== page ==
West Nile announcement is annual FYI

By Daniel Silliman


Attempting to attract the public's attention without causing public panic, the Clayton County Board of Health announced this year's discovery of mosquitoes carrying the West Nile Virus.

"We want people to know that the virus is out there," said Veronda Griffin, the spokeswoman for the board, on Wednesday, the day after the announcement. "We're not trying to alarm people, too much. This basically is just education for people."

The county had some mosquitoes test positive for the virus last year, too. There have been regular, annual reports of infected mosquitoes in the Atlanta area since health boards started catching and testing mosquitoes in 1999 and 2003.

In Clayton County, there are 16 mosquito traps. The mosquitoes found in the traps, carrying the West Nile Virus in 2007 and again in 2008, were Southern House Mosquitoes. The breed does not normally feed on humans. The nuisance breed of mosquitoes, the one known in this area for feeding on people, is the Asian Tiger, according to Rosemarie Kelly, an entomologist who works with the county's Board of Health. None of the Asian Tiger mosquitoes have been caught carrying the virus in Clayton County.

Kelly told the Clayton News Daily at the time of the 2007 West Nile Virus announcement, that the Southern House Mosquitoes were unlikely to pass the virus to humans, since the breed feeds on bird blood.

Some Georgians have tested positive for the associated West Nile Virus diseases every year between 2001 and 2007, however. The number of infected people in the state has fluctuated between six and 50, according to the U.S. Centers for Disease Control and Prevention.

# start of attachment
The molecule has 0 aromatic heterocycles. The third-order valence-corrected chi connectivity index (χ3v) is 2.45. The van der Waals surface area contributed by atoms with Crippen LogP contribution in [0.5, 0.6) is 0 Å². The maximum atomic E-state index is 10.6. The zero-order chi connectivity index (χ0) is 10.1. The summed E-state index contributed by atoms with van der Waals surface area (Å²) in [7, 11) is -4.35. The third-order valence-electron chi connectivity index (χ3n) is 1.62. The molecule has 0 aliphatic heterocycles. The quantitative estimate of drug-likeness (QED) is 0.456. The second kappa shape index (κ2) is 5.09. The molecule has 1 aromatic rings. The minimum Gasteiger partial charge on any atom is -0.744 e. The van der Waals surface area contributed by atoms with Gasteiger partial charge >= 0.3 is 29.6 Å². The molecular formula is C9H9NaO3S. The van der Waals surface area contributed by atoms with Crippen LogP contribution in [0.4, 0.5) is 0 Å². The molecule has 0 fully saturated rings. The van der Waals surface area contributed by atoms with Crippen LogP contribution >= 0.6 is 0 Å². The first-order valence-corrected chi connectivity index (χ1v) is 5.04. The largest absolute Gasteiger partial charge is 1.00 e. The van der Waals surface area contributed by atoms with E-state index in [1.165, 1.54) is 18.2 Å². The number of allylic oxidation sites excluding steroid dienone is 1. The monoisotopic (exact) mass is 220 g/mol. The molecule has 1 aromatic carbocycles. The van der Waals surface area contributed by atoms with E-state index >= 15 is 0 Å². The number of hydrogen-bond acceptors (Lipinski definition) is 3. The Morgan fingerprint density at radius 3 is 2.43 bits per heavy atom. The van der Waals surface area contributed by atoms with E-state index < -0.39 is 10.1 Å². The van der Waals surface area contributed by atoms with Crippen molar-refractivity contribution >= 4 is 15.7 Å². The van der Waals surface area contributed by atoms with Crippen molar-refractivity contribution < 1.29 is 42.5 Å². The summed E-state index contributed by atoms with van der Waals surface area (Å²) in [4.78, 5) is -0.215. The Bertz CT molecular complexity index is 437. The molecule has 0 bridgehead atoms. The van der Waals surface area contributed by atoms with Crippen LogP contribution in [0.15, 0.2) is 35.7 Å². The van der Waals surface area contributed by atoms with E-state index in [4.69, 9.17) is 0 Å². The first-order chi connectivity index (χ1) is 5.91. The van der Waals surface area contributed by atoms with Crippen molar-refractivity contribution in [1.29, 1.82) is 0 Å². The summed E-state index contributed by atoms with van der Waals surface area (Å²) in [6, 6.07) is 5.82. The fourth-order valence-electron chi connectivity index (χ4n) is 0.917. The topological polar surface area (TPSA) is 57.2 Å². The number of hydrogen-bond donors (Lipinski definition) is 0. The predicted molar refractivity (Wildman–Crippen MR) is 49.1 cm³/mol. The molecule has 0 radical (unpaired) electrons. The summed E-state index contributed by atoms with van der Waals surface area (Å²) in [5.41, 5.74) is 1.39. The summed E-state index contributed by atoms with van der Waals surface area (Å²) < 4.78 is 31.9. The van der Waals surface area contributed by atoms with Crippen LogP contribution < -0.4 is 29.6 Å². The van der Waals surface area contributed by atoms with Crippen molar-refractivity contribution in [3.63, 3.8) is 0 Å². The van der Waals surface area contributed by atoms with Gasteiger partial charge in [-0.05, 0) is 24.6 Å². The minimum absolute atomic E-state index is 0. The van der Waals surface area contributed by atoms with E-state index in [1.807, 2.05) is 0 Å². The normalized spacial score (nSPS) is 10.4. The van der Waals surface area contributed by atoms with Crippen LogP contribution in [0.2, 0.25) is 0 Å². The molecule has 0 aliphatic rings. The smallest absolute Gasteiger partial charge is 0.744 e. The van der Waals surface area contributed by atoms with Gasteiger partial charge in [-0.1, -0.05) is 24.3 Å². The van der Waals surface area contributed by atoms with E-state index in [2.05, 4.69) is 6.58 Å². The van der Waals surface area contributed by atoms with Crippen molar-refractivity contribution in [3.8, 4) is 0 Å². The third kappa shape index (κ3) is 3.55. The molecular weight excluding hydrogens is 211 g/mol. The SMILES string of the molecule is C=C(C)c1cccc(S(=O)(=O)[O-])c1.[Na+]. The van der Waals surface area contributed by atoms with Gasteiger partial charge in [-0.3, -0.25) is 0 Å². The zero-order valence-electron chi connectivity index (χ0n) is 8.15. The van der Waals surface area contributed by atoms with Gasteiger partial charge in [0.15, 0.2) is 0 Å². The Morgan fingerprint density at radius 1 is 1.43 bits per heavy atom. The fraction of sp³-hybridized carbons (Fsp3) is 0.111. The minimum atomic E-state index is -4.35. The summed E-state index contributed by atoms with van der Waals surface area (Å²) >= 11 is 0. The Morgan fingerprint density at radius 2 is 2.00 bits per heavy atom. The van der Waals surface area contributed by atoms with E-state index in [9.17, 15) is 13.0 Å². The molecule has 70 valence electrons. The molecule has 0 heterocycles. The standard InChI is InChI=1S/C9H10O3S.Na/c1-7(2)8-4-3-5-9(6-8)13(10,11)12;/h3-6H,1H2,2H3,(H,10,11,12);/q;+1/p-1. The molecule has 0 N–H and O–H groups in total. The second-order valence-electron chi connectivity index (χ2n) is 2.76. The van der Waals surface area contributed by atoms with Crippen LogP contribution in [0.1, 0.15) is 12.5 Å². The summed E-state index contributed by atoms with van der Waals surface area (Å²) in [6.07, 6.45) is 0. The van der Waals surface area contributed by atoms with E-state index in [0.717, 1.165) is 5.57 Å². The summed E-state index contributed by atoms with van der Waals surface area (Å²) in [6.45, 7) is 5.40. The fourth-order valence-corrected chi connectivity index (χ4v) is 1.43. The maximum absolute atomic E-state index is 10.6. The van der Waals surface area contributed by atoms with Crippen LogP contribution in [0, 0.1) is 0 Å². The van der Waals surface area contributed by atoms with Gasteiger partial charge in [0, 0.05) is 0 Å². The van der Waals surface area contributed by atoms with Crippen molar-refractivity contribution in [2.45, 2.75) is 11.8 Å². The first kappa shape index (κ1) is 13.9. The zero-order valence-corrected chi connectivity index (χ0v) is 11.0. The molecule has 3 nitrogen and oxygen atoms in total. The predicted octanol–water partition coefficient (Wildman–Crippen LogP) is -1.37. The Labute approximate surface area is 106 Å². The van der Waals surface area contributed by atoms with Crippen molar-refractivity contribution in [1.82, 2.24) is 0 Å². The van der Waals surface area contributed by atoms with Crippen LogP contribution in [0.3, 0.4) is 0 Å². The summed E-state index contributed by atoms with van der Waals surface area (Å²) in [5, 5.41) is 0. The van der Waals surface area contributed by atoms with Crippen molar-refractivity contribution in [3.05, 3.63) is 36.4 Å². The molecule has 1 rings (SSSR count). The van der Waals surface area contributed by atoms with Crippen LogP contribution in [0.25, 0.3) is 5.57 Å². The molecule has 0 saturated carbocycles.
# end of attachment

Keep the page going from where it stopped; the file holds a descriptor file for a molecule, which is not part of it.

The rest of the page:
Last year, an 80-year-old man died in Clayton County from the West Nile Virus. In 2004, the county had three people contract the mosquito-borne disease.

According to the CDC, though, the virus is only serious for about one out of every 150 people who contract it. The virus is unlikely to cause any disease in a healthy adult, or anyone with a strong immune system. Of the reported 413 cases in the United States, so far this year, there were five associated deaths.

The CDC reported that for more than 50 percent of people contracting the disease, symptoms involved nothing more than a fever. The experts also noted that percentage is probably underestimated, because people with even milder symptoms probably never went to a doctor.

Given the low level of the risk associated with the virus, and the minimal likelihood anyone will contract it from Clayton County's infected, bird-biting mosquitoes, Griffin said the Board of Health's announcement amounts to a reminder.

"Be mindful," she said. "Even though it's getting to fall, the mosquitoes are still out. The season goes through October."

Mosquito season in Georgia lasts from May to October. Nine years after the West Nile Virus was first detected in the United States, it is considered to be established here, and the virus can be expected to re-emerge annually as a low-level, public health hazard.

"The mosquitoes are going to be there, because of the climate we live in and the weather we have," Griffin said.

All the announcements about West Nile in the Atlanta area have come in July, August and September, along with advice to not leave water stagnant and standing, wear long-sleeved shirts, pants and socks at dawn and dusk, and use DEET, a mosquito repellent.